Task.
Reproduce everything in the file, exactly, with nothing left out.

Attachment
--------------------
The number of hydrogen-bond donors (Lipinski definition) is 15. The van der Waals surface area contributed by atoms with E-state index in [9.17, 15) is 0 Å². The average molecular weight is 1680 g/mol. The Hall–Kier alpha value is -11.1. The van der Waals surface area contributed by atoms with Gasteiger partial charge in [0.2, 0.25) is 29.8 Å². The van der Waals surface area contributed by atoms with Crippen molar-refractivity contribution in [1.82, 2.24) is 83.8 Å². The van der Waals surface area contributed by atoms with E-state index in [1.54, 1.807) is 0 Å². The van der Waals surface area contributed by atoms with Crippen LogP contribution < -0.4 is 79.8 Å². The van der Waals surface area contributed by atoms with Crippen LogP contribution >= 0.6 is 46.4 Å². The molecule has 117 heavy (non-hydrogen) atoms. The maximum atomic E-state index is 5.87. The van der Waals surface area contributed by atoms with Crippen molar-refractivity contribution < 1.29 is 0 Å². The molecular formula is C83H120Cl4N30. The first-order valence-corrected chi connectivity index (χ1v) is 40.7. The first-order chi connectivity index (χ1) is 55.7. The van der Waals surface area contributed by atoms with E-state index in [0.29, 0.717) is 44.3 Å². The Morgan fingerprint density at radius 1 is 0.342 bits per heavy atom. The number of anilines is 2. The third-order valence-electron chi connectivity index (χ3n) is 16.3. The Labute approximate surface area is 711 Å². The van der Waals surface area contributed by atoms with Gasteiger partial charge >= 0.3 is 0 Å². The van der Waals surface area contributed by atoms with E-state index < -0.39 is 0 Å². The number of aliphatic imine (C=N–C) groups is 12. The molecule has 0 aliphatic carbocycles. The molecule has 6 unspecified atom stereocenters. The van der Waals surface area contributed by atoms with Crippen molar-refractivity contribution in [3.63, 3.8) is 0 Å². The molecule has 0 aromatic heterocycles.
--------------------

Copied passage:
The number of hydrogen-bond donors (Lipinski definition) is 15. The van der Waals surface area contributed by atoms with E-state index in [9.17, 15) is 0 Å². The average molecular weight is 1680 g/mol. The Hall–Kier alpha value is -11.1. The van der Waals surface area contributed by atoms with Gasteiger partial charge in [0.2, 0.25) is 29.8 Å². The van der Waals surface area contributed by atoms with Crippen molar-refractivity contribution in [1.82, 2.24) is 83.8 Å². The van der Waals surface area contributed by atoms with E-state index in [1.54, 1.807) is 0 Å². The van der Waals surface area contributed by atoms with Crippen LogP contribution < -0.4 is 79.8 Å². The van der Waals surface area contributed by atoms with Crippen LogP contribution >= 0.6 is 46.4 Å². The molecule has 117 heavy (non-hydrogen) atoms. The maximum atomic E-state index is 5.87. The van der Waals surface area contributed by atoms with Crippen molar-refractivity contribution < 1.29 is 0 Å². The molecular formula is C83H120Cl4N30. The first-order valence-corrected chi connectivity index (χ1v) is 40.7. The first-order chi connectivity index (χ1) is 55.7. The van der Waals surface area contributed by atoms with E-state index in [0.29, 0.717) is 44.3 Å². The Morgan fingerprint density at radius 1 is 0.342 bits per heavy atom. The number of anilines is 2. The third-order valence-electron chi connectivity index (χ3n) is 16.3. The Labute approximate surface area is 711 Å². The van der Waals surface area contributed by atoms with Gasteiger partial charge >= 0.3 is 0 Å². The van der Waals surface area contributed by atoms with E-state index < -0.39 is 0 Å². The number of aliphatic imine (C=N–C) groups is 12. The molecule has 0 aliphatic carbocycles. The molecule has 6 unspecified atom stereocenters. The van der Waals surface area contributed by atoms with Crippen molar-refractivity contribution in [3.63, 3.8) is 0 Å². The molecule has 0 aromatic heterocycles.